To have more confidence in the assessment of our model we can conduct training and testing validations. We can do this by randomly splitting our original X data into 2/3 training and 1/3 test sets. By using the training data to fit the model, and then using this to predict group memberships for the test data we can get an idea of the model’s out of sample classification error, visualized below using an receiver operator characteristic curve (ROC, RIGHT PANEL).
Wow this one model looks “perfect”, based on its assessment using one training/testing evaluation (ROC curve above). However it is important to repeat this procedure to evaluate its performance for other random splits of the data into training and test sets.
After permuting the samples training/test assignments 100 times; now we see that our original “one” model (cyan line in ROC curve in the TOP PANEL) was overly optimistic compared to the average performance of 100 models (green lines and distribution above).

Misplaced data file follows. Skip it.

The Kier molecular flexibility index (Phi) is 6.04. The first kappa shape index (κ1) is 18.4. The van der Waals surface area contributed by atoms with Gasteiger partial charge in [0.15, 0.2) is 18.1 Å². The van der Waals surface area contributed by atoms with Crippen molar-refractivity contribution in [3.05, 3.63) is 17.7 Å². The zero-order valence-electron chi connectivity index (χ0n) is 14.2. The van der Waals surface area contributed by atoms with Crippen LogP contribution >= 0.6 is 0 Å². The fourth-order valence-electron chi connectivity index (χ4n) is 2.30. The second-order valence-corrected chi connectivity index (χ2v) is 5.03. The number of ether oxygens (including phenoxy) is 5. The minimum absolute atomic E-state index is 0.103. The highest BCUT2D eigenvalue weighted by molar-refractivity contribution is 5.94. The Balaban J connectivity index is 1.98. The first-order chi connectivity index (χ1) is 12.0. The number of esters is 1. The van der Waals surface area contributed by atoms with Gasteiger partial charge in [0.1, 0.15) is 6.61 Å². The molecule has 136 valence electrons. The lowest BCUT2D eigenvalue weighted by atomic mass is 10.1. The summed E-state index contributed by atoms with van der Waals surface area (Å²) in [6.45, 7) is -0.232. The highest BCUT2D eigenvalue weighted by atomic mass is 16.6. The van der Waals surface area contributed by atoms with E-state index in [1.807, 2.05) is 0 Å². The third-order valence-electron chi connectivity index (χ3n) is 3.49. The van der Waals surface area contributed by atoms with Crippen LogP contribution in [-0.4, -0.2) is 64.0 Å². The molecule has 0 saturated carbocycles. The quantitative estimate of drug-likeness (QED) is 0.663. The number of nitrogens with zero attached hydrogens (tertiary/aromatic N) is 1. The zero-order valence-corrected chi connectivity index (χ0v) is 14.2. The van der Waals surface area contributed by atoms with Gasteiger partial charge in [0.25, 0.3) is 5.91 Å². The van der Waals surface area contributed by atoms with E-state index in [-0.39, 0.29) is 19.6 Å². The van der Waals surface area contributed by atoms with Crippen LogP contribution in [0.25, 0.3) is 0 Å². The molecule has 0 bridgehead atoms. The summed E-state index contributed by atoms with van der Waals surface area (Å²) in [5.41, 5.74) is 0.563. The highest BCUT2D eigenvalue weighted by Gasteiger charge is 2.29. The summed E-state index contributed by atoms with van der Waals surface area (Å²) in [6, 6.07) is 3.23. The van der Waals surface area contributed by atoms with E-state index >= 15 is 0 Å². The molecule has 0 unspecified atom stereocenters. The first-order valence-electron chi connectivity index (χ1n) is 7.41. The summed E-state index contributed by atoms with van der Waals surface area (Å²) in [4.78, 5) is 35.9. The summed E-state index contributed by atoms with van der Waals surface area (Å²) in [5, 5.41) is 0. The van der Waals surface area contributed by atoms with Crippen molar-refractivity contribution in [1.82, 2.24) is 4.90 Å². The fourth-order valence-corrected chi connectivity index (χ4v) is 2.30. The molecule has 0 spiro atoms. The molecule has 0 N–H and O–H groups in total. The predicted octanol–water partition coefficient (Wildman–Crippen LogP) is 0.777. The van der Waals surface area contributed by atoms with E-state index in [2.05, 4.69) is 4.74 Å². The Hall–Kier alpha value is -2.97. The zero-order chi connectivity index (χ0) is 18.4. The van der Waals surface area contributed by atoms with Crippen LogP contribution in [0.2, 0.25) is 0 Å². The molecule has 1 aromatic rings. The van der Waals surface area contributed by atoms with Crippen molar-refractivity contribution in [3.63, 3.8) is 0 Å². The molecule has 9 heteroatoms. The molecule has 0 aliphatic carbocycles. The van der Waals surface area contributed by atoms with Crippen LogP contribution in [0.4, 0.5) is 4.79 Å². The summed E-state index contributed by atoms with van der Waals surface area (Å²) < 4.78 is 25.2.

Now that we have more confidence in our models performance we can compare the distributions for its performance metrics to those we calculated for the permuted NULL models above. In the case of the “one” model we can use a single sample t-Test or for the “100” model a two-sample t-Test to determine the probability of achieving a similar performance to our model by random chance.
Now by looking at our models RMSEP compared to random chance (BOTTOM LEFT PANEL, out of sample error for our model, green, compared to random chance, yellow) we can be confident that our model is worth exploring further.
For example, we can now investigate the variables’ weights and loadings in the PLS model to understand key differences in these parameters which are driving the above models discrimination performance of our two groups of interest.